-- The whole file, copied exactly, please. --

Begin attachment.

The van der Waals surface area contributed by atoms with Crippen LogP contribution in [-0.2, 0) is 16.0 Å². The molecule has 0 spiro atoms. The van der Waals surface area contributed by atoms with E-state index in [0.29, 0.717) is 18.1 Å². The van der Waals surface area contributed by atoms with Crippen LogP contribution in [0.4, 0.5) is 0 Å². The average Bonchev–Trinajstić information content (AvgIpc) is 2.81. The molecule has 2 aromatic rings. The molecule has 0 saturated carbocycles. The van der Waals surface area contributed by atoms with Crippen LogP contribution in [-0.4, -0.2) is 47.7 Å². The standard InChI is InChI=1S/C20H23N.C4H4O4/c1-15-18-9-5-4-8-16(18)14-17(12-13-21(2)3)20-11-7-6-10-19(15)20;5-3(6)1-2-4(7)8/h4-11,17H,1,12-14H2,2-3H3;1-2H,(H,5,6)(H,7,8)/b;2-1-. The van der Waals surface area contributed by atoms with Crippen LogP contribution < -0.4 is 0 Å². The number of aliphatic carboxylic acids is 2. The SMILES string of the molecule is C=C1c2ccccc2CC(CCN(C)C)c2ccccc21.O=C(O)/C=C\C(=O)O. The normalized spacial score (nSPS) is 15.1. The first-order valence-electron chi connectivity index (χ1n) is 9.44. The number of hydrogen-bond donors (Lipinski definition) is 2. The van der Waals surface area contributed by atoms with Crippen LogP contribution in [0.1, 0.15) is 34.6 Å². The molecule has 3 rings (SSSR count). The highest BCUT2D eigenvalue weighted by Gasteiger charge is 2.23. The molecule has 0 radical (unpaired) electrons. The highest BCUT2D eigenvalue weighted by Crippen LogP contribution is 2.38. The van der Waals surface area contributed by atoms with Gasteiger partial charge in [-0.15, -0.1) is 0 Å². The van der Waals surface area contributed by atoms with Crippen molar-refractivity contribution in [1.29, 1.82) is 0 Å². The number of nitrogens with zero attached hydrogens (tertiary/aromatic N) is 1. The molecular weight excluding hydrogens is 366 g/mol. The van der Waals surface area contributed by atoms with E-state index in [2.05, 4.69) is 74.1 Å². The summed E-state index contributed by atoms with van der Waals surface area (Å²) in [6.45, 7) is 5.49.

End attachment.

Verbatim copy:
The van der Waals surface area contributed by atoms with Crippen LogP contribution in [-0.2, 0) is 16.0 Å². The molecule has 0 spiro atoms. The van der Waals surface area contributed by atoms with E-state index in [0.29, 0.717) is 18.1 Å². The van der Waals surface area contributed by atoms with Crippen LogP contribution in [0.4, 0.5) is 0 Å². The average Bonchev–Trinajstić information content (AvgIpc) is 2.81. The molecule has 2 aromatic rings. The molecule has 0 saturated carbocycles. The van der Waals surface area contributed by atoms with Crippen LogP contribution in [-0.4, -0.2) is 47.7 Å². The standard InChI is InChI=1S/C20H23N.C4H4O4/c1-15-18-9-5-4-8-16(18)14-17(12-13-21(2)3)20-11-7-6-10-19(15)20;5-3(6)1-2-4(7)8/h4-11,17H,1,12-14H2,2-3H3;1-2H,(H,5,6)(H,7,8)/b;2-1-. The van der Waals surface area contributed by atoms with Crippen LogP contribution < -0.4 is 0 Å². The number of aliphatic carboxylic acids is 2. The SMILES string of the molecule is C=C1c2ccccc2CC(CCN(C)C)c2ccccc21.O=C(O)/C=C\C(=O)O. The normalized spacial score (nSPS) is 15.1. The first-order valence-electron chi connectivity index (χ1n) is 9.44. The number of hydrogen-bond donors (Lipinski definition) is 2. The van der Waals surface area contributed by atoms with Crippen LogP contribution in [0.1, 0.15) is 34.6 Å². The molecule has 3 rings (SSSR count). The highest BCUT2D eigenvalue weighted by Gasteiger charge is 2.23. The molecule has 0 radical (unpaired) electrons. The highest BCUT2D eigenvalue weighted by Crippen LogP contribution is 2.38. The van der Waals surface area contributed by atoms with Gasteiger partial charge in [-0.15, -0.1) is 0 Å². The van der Waals surface area contributed by atoms with Crippen molar-refractivity contribution in [1.29, 1.82) is 0 Å². The number of nitrogens with zero attached hydrogens (tertiary/aromatic N) is 1. The molecular weight excluding hydrogens is 366 g/mol. The van der Waals surface area contributed by atoms with E-state index in [2.05, 4.69) is 74.1 Å². The summed E-state index contributed by atoms with van der Waals surface area (Å²) in [6.45, 7) is 5.49.